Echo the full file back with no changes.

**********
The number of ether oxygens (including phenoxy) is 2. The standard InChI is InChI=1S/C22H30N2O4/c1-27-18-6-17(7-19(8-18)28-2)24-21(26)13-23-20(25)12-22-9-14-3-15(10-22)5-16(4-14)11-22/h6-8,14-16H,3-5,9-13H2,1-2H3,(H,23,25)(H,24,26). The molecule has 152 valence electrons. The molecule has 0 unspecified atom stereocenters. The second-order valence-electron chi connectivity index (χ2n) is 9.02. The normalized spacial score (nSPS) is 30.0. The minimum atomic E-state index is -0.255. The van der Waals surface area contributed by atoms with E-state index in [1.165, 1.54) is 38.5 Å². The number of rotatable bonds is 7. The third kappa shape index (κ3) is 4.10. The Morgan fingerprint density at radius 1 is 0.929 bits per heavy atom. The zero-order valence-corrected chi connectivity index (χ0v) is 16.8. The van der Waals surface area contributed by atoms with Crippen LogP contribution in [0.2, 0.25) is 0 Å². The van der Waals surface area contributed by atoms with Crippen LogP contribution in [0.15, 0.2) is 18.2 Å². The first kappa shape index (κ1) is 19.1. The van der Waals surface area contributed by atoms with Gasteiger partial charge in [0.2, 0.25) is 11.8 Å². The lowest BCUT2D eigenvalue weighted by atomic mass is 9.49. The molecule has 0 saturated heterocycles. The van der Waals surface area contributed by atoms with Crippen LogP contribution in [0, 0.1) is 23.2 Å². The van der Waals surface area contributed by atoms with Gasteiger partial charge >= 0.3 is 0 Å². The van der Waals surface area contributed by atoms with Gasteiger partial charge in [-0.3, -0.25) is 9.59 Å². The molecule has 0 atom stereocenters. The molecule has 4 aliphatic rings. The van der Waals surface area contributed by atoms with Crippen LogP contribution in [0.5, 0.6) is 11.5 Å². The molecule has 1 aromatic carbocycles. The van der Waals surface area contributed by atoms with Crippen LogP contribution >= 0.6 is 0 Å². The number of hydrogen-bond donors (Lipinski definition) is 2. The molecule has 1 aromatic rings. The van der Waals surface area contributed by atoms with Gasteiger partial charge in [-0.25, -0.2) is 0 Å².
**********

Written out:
The number of ether oxygens (including phenoxy) is 2. The standard InChI is InChI=1S/C22H30N2O4/c1-27-18-6-17(7-19(8-18)28-2)24-21(26)13-23-20(25)12-22-9-14-3-15(10-22)5-16(4-14)11-22/h6-8,14-16H,3-5,9-13H2,1-2H3,(H,23,25)(H,24,26). The molecule has 152 valence electrons. The molecule has 0 unspecified atom stereocenters. The second-order valence-electron chi connectivity index (χ2n) is 9.02. The normalized spacial score (nSPS) is 30.0. The minimum atomic E-state index is -0.255. The van der Waals surface area contributed by atoms with E-state index in [1.165, 1.54) is 38.5 Å². The number of rotatable bonds is 7. The third kappa shape index (κ3) is 4.10. The Morgan fingerprint density at radius 1 is 0.929 bits per heavy atom. The zero-order valence-corrected chi connectivity index (χ0v) is 16.8. The van der Waals surface area contributed by atoms with Crippen LogP contribution in [0.2, 0.25) is 0 Å². The van der Waals surface area contributed by atoms with Crippen LogP contribution in [0.15, 0.2) is 18.2 Å². The first kappa shape index (κ1) is 19.1. The van der Waals surface area contributed by atoms with Gasteiger partial charge in [0.2, 0.25) is 11.8 Å². The lowest BCUT2D eigenvalue weighted by atomic mass is 9.49. The molecule has 0 saturated heterocycles. The van der Waals surface area contributed by atoms with Crippen LogP contribution in [0, 0.1) is 23.2 Å². The van der Waals surface area contributed by atoms with Gasteiger partial charge >= 0.3 is 0 Å². The van der Waals surface area contributed by atoms with Gasteiger partial charge in [-0.3, -0.25) is 9.59 Å². The molecule has 0 atom stereocenters. The molecule has 4 aliphatic rings. The van der Waals surface area contributed by atoms with Crippen LogP contribution in [0.5, 0.6) is 11.5 Å². The molecule has 1 aromatic carbocycles. The van der Waals surface area contributed by atoms with Crippen LogP contribution >= 0.6 is 0 Å². The number of hydrogen-bond donors (Lipinski definition) is 2. The molecule has 1 aromatic rings. The van der Waals surface area contributed by atoms with Gasteiger partial charge in [-0.25, -0.2) is 0 Å².